Decorated with garlands, dating from the 17th Century, and rebuilt by a French maker 100 years later.  Supported on trestles.  Bought at Sotheby's, and described as "fine and decorative two-manual Italian harpsichord in a Louis XVI case."  It has a beautiful Flemish painting on the inside of the lid in the style of  Tenier and a beautiful  ornamented frame,  7 foot long and shaped like a modern grand piano but much narrower. (It is notable that there were also famous Flemish harpsichord makers in the 17th century.)  The strings in this instrument are plucked by a "quill" when the key is struck.  There is a double keyboard with several pedals or "stops" (RDM,6.3.65)

Clavicytherium or upright Clavichord


    Clavicytherium or Upright  Clavichord 1589.

Purchased in 1965. 
The original date, 1587, of this vertical spinet are uncertain. Credentials depend on a dubious catalogue issued by a Florentine dealer, one Francolini, around 1900, who attributed its manufacture to Petrus de Paulus, who possibly never existed. Bought from Alain Vian . Note the doors, the latin inscription and carved angels. Doors are original, keyboard partly restored.
Italian, late 1500s, upright clavichord (Star, 21.11.73)  from a monastery in the south of France probably used to lead prayer and hymns, had to obtain permit from Musée du Louvre as they had to check whether there was still one in France, very few remaining, one in the Donaldson Museum of the Royal College of Music in London, another in the Metropolitan Museum, New York and a few in Germany.  It has about 3 octaves and its strings are about as long as those of a zither.  They are strung vertically over a sounding board which has two ivory ornamented rose-holes.  At the sides of the keyboard are gilt figures of cherubs in high relief.  The doors which close on the strings are ornamented with painted floral borders and panels of holy figures on the inside and a gold lettered prayer in Latin on the outside. [Tu mater..... tu puer.]  The sound produced when the keys are pressed down is small but tinkles clearly. (RDM 6.3.65)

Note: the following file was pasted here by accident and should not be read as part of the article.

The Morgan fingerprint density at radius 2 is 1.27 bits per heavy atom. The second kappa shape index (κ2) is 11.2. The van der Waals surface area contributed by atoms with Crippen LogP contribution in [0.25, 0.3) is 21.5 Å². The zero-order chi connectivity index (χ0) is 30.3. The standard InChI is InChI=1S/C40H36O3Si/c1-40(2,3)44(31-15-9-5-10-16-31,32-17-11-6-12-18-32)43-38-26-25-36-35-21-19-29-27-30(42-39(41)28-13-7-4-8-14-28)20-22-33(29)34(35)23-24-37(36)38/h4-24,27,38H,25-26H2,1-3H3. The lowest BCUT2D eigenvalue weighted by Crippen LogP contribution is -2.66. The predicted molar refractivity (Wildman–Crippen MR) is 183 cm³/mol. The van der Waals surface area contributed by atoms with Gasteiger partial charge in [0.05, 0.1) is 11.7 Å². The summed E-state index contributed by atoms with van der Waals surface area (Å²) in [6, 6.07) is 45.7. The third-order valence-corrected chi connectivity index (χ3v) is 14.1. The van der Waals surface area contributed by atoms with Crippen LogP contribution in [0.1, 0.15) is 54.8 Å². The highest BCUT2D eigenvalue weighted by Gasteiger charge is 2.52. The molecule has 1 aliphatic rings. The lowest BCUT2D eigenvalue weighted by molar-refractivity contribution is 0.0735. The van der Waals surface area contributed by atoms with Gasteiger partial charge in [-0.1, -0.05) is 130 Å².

Took two years to restore in Paris, early 17th century, probably made in Italy (RDM, 1.3.65)

Information from Franciolini catalogue, catalog 6, Series A
Claviciterio dipinto a soggetti sacri, fregi ed ornati dorati fondo bleu con stemma del Papa Sisto V  al quale credesi appartenuto.  Firmato: Petrus de Paulus Fecit 1587.  Temater tu virgo paris sotera  deum que tu puer es sotera tu puer ille deus.  Salve sancte puer salve vir guncula mater ter  venerande puer, lungo m.0.60, largo m.0.40, alto 1.10, rarissimo.  L. 1000

At Franciolini's trial an instrument, perhaps this one was mentioned as possibly being fake, due to: "...A clavicytherium had been made from an old shrine, and throughout the instrument there were forged parts..." (p.197)

Square Piano

     Square Piano 1725:

From the estate of  cellist Gaspar Cassado, and dating from 1725, this rudimentary pianoforte bears no identification mark othe than what might be interpreted as a date 1732 inked in on the soundboard.  Range 4 octaves and one note.  Purchased in 1969. 
From Naples, reconditioned in England and the date of which he gives as 1730.
Recognized authorities have up to now considered that the earliest extant square piano in existence is one by Johan Socher dated 1742. (Star 29.8.70)

Broadwood Piano, one of the first pianos


 Broadwood Piano  London, 1788

This fine instrument was manufactured in 1788 by the well-known English firm of Broadwood. Five octave keyboard in mahogany case, crossbanded in ebony and fruitwood
Bought from Sotheby's, 1966. Repaired by Hermann  Gertz, who worked in Johannesburg for some years. 
 John Broadwood (the oldest firm of piano-makers still in existence) in London 1788.  It is one of his earliest instruments.  The date at which Broadwood began making pianos was 1781 in Great Pulteney Street, Bolden Square, which address is on Mr. Adler's instrument. (RDM, 27.9.66)